Wednesday, February 4, 2015

Women in Horror 2015

Since February is the month dedicated to celebrate women in the horror genre and today is IWSG day, I've decided to merge both good causes. As always, remember to check the rest of the participating blogs for more inspiration and positive vibe. Just click on the dedicated page in this blog and follow the links.

When I first heard of the Women in Horror Month a couple of years ago, I wondered why would we even need such a thing. I mean, it isn't like anybody is stopping women from publishing what they want, right? Well, yes. I don't know a publisher who will not publish your story--if it's good--just because you have breasts. BUT, and this is a big but, I was surprised to discover a few people openly state they wouldn't buy horror books written by female authors. Why? "Because what do women know about horror?! They should stick to writing romance!"

That's how I jumped into the boat, determined to stop this stupidity from spreading. Then I realized the problem might be more complex than dealing with a few neanderthals... If you ask any random person to name five horror writers by memory, they'll most certainly mention King, Hill, Straub, Koontz, after those it gets really hairy. Few extra names will stick, maybe a few classics like Poe, Stoker, or Shelly.

Only one woman in that list, and she hasn't written anything in centuries.

People I confronted with this question responded by telling me it's not their fault they can't name but one; there simply aren't any female horror writer superstars. To which I ask, "Have you heard of Anne Rice, Daphne Du Maurier, or Shirley Jackson?"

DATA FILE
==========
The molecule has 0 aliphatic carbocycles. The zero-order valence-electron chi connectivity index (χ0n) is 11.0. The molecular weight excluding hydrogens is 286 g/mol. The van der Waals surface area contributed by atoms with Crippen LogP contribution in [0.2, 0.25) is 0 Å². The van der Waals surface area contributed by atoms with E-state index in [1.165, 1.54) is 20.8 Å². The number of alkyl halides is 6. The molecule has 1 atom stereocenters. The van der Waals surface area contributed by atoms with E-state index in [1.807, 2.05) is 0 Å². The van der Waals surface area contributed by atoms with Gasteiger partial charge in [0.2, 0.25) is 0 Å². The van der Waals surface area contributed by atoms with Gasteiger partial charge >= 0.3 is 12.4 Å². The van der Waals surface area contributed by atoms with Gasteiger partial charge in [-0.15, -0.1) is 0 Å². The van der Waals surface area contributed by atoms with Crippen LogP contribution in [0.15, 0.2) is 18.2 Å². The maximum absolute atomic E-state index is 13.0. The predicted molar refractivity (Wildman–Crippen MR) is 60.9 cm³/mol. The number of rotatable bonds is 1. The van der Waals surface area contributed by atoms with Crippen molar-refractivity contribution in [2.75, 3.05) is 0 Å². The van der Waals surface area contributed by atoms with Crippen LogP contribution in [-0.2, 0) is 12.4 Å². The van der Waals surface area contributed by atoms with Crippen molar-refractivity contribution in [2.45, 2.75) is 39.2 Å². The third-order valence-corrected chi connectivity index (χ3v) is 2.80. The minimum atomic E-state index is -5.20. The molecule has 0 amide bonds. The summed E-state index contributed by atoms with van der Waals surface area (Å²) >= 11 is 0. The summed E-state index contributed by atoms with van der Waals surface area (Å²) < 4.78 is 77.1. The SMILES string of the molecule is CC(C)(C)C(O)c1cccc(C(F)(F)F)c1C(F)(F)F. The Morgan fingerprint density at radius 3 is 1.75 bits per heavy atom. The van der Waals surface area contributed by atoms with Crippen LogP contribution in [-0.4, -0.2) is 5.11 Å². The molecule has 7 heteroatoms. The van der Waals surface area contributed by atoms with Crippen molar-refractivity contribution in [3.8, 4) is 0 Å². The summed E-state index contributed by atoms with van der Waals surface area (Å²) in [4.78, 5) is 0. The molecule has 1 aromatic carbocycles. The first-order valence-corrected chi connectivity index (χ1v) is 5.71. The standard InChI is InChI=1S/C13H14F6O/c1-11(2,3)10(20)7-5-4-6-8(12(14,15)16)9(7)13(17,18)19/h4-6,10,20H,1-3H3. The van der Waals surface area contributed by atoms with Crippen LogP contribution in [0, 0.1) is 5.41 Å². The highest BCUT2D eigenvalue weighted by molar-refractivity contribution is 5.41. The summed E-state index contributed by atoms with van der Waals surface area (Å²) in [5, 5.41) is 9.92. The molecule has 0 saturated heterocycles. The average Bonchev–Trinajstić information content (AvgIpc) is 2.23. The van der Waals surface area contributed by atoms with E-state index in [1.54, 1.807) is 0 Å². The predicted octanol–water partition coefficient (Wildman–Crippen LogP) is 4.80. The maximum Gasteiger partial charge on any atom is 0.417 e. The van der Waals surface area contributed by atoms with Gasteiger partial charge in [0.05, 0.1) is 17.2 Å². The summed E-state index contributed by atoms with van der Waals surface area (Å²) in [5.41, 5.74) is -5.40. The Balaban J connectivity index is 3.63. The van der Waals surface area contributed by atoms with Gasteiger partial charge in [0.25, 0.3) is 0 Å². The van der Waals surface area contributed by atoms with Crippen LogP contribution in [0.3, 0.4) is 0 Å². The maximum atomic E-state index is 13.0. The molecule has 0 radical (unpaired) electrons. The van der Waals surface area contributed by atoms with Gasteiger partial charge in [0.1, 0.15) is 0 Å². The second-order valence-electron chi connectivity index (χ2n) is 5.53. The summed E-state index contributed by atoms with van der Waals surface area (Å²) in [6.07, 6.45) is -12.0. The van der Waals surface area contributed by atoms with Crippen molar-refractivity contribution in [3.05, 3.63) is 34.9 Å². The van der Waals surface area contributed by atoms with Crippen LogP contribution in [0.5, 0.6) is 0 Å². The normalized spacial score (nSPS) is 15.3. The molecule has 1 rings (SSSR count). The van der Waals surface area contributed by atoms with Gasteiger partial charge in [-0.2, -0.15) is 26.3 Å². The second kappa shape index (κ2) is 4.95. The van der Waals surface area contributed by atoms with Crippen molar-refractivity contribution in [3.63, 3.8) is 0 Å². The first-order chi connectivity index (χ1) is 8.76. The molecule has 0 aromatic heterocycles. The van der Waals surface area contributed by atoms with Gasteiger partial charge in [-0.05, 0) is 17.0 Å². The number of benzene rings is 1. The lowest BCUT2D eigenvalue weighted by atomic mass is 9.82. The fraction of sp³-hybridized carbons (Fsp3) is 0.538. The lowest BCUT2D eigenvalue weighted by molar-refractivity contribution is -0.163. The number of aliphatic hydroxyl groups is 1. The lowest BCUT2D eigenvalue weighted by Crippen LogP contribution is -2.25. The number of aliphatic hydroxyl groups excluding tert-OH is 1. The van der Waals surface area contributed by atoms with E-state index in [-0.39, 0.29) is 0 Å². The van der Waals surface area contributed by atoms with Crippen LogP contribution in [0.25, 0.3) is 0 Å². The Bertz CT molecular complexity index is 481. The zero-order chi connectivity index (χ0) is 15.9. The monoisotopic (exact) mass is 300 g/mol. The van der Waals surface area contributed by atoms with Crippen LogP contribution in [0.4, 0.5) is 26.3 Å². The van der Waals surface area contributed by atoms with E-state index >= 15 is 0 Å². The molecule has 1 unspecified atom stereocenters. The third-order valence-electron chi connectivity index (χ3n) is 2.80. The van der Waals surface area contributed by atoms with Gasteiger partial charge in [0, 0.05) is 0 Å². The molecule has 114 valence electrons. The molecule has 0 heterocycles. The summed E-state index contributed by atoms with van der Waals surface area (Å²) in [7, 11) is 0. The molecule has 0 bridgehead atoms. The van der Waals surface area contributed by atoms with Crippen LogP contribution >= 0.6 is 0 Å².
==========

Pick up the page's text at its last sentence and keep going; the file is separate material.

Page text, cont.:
But maybe they are right and we aren't giving enough recognition to the female voices in the genre. A month dedicated to celebrate them seems like a good place to change that. And so, I compiled a very short list with a few examples of outstanding female horror writers, both published by small houses as well as by any of the Big Five. 

Do yourself a favor and pick one of their books.

Kathe Koja: Recipient of the Bram Stoker and Locus Awards as well as the Deathrealm Award for Strange Angels. Koja has published 14 novels, a collection of short stories, and numerous uncollected stories.

Charlee Jacob: Nominated for the International Horror Guild Award and Bram Stoker Award, she has won the latter in two different occasions. Jacob has published 8 novels, 11 collections (short stories and poetry), and participated in several collaborations.

Caitlin R. Kiernan: Considered by scholars as one of the front faces of Weird Fiction, Kiernan's work has won 4 International Horror Guild Awards, 2 James Tiptree, Jr. Awards, 2 Bram Stoker Awards, 2 World Fantasy Awards, and a Locus. She doesn't consider herself a horror writer, though... "[...] I've said I don't write genre 'horror'. A million, billion times have I said that. It's not that there are not strong elements of horror in a lot of my writing. It's that horror never predominates those works. [...] I don't think of horror as a genre. I think of it--to paraphrase Doug Winter--as an emotion, and no one emotion will ever characterize my fiction."

Lucy A. Snyder: Recipient of the Bram Stoker Award for Superior Achievement in Poetry and Short Fiction, Snyder has published more than 60 short stories in a variety of magazines, anthologies, and collections. On top of 4 novels, she recently released her first non-fiction book. Students of Seton Hill University's MFA program are also lucky to count her as their mentor.

Gillian Flynn: With only three novels published, Flynn might look like a weak link, but her 16 awards for screenplay adaptation prove the idea wrong. She considers herself a feminist and will fight for the right of every woman to be inherently bad. To hell with the cliche of an innately good, nurturing female.

Joyce Carol Oats: To attempt a short synopsis of Oats's awards and publications is to attempt the impossible. She has won every award in existence but the Nobel, for which she has been constantly mentioned. Examples? O. Henry (2), National Book, M. L. Rosenthal, World Fantasy, and Bram Stoker (2) Awards among many others. She has been awarded several Honorary Doctorates, and nominated for three Pulitzer prizes. Her work often deals with rural poverty, sexual abuse, class tension, female childhood and adolescence, and, since 1980, the supernatural.